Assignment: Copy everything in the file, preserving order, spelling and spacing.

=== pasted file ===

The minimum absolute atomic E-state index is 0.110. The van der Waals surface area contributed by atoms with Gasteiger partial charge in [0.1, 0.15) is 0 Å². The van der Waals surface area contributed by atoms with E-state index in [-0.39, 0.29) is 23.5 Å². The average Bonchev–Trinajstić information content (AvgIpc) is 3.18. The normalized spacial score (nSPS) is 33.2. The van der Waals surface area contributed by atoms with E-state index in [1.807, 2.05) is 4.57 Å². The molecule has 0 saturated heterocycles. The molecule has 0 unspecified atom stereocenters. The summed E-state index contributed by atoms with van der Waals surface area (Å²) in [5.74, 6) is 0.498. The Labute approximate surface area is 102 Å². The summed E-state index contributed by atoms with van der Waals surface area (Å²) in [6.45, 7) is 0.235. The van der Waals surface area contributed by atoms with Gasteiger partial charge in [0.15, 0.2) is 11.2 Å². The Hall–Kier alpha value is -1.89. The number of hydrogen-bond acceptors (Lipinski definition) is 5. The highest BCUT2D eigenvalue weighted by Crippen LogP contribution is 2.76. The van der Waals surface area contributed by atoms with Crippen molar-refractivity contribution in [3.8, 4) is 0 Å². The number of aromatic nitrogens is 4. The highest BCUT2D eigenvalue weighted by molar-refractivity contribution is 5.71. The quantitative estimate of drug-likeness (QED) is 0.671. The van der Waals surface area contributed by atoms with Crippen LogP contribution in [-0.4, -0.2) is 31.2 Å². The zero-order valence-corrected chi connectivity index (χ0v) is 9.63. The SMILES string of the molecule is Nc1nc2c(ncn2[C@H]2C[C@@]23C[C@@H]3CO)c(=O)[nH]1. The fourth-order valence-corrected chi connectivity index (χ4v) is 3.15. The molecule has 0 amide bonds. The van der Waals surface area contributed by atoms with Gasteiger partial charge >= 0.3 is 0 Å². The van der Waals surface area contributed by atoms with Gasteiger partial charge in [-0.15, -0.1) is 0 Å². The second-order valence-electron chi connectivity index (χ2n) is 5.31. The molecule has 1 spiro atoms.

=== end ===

The minimum absolute atomic E-state index is 0.110. The van der Waals surface area contributed by atoms with Gasteiger partial charge in [0.1, 0.15) is 0 Å². The van der Waals surface area contributed by atoms with E-state index in [-0.39, 0.29) is 23.5 Å². The average Bonchev–Trinajstić information content (AvgIpc) is 3.18. The normalized spacial score (nSPS) is 33.2. The van der Waals surface area contributed by atoms with E-state index in [1.807, 2.05) is 4.57 Å². The molecule has 0 saturated heterocycles. The molecule has 0 unspecified atom stereocenters. The summed E-state index contributed by atoms with van der Waals surface area (Å²) in [5.74, 6) is 0.498. The Labute approximate surface area is 102 Å². The summed E-state index contributed by atoms with van der Waals surface area (Å²) in [6.45, 7) is 0.235. The van der Waals surface area contributed by atoms with Gasteiger partial charge in [0.15, 0.2) is 11.2 Å². The Hall–Kier alpha value is -1.89. The number of hydrogen-bond acceptors (Lipinski definition) is 5. The highest BCUT2D eigenvalue weighted by Crippen LogP contribution is 2.76. The van der Waals surface area contributed by atoms with Crippen molar-refractivity contribution in [3.8, 4) is 0 Å². The number of aromatic nitrogens is 4. The highest BCUT2D eigenvalue weighted by molar-refractivity contribution is 5.71. The quantitative estimate of drug-likeness (QED) is 0.671. The van der Waals surface area contributed by atoms with Crippen LogP contribution in [-0.4, -0.2) is 31.2 Å². The zero-order valence-corrected chi connectivity index (χ0v) is 9.63. The SMILES string of the molecule is Nc1nc2c(ncn2[C@H]2C[C@@]23C[C@@H]3CO)c(=O)[nH]1. The fourth-order valence-corrected chi connectivity index (χ4v) is 3.15. The molecule has 0 amide bonds. The van der Waals surface area contributed by atoms with Gasteiger partial charge >= 0.3 is 0 Å². The van der Waals surface area contributed by atoms with Gasteiger partial charge in [-0.15, -0.1) is 0 Å². The second-order valence-electron chi connectivity index (χ2n) is 5.31. The molecule has 1 spiro atoms.